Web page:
What happened in Poland in 1980 and 1981 constituted a revolution - one of those magical moments in history when a majority of a society is seized with the inspiration to overturn the exiting order. In Solidarnosz, unarmed workers could confront the potentially brutal power of an armed and resourceful state, because they all stood up together, all at the same time, and they could see each other standing there. Martial law worked, in terms of stamping out an immediate mutiny, not because it put the whole country into a prison, as some wrote at the time, but because it seemed to put every single person inside a solitary jail cell, thereby making each one afraid, and so cutting to the heart of what Solidarnosz was all about. Everyone felt, once again, alone and vulnerable.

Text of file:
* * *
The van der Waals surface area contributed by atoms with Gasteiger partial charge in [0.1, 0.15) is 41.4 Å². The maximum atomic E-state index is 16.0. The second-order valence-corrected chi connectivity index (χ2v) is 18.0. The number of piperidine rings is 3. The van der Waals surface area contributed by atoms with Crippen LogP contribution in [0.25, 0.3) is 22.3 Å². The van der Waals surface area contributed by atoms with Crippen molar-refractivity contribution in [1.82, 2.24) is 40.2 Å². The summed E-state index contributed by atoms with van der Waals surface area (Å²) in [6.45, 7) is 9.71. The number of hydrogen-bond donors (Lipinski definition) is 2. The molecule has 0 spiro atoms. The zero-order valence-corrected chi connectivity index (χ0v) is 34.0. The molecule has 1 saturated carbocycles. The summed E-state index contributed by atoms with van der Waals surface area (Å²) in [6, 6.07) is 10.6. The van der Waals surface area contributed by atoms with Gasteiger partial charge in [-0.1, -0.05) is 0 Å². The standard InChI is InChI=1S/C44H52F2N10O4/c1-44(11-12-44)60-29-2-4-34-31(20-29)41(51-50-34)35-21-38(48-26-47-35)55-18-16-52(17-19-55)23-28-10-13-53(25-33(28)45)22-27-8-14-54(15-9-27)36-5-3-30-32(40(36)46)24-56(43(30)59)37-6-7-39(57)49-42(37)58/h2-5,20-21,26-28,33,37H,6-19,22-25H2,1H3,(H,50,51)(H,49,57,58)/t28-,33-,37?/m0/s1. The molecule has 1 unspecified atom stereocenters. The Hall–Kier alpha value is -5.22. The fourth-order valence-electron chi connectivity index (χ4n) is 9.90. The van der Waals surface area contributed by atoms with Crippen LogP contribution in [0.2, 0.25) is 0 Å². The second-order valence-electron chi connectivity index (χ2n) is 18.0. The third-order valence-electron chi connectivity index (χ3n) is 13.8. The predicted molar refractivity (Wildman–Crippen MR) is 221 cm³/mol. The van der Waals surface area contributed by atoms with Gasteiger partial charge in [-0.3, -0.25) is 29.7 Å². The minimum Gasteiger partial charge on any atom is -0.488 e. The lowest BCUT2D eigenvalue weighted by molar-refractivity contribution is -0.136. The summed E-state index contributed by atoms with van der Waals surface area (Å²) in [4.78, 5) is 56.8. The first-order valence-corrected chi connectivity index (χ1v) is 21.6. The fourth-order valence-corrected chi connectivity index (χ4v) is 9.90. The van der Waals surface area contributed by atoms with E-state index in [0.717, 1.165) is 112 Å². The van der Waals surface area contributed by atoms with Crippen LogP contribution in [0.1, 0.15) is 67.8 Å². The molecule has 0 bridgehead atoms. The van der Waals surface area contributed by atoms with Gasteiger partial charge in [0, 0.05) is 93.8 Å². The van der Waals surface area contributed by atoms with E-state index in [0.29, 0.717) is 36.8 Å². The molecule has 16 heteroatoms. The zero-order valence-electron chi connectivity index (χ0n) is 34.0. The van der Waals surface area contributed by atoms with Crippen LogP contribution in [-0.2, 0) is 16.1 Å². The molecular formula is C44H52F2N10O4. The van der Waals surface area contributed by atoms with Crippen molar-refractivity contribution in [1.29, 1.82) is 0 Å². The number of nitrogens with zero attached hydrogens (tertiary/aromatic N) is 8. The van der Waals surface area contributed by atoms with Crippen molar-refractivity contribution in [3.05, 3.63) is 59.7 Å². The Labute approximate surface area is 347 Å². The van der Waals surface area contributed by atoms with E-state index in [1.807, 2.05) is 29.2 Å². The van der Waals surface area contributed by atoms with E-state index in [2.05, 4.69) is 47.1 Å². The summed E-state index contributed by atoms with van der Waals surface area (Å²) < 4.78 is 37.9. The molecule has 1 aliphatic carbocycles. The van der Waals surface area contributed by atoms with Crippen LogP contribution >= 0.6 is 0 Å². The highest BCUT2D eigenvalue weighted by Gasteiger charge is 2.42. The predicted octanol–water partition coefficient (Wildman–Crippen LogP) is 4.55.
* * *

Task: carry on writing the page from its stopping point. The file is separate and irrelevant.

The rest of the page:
The events in Poland helped bring about the collapse of communism in less than a decade, not just in Eastern Europe but in the Soviet Union as well. The Polish workers broke the myth that the communist party spoke for the working class and proved the power of united opposition. Ultimately, martial law failed. Because the events changed those who lived thought them, as revolutions are apt to do, the mass movement could be suppressed for a while but not eliminated.
I'm sometimes asked if I could have predicted the momentous changes that would come at the end of the 80's. I can honestly say that I did not know when things would change but I did know that they would change. And that knowledge came in part from the realization that the three different Polands I had experienced were really very much the same - because of the spirit and resilience of the people and their unstoppable desire for freedom.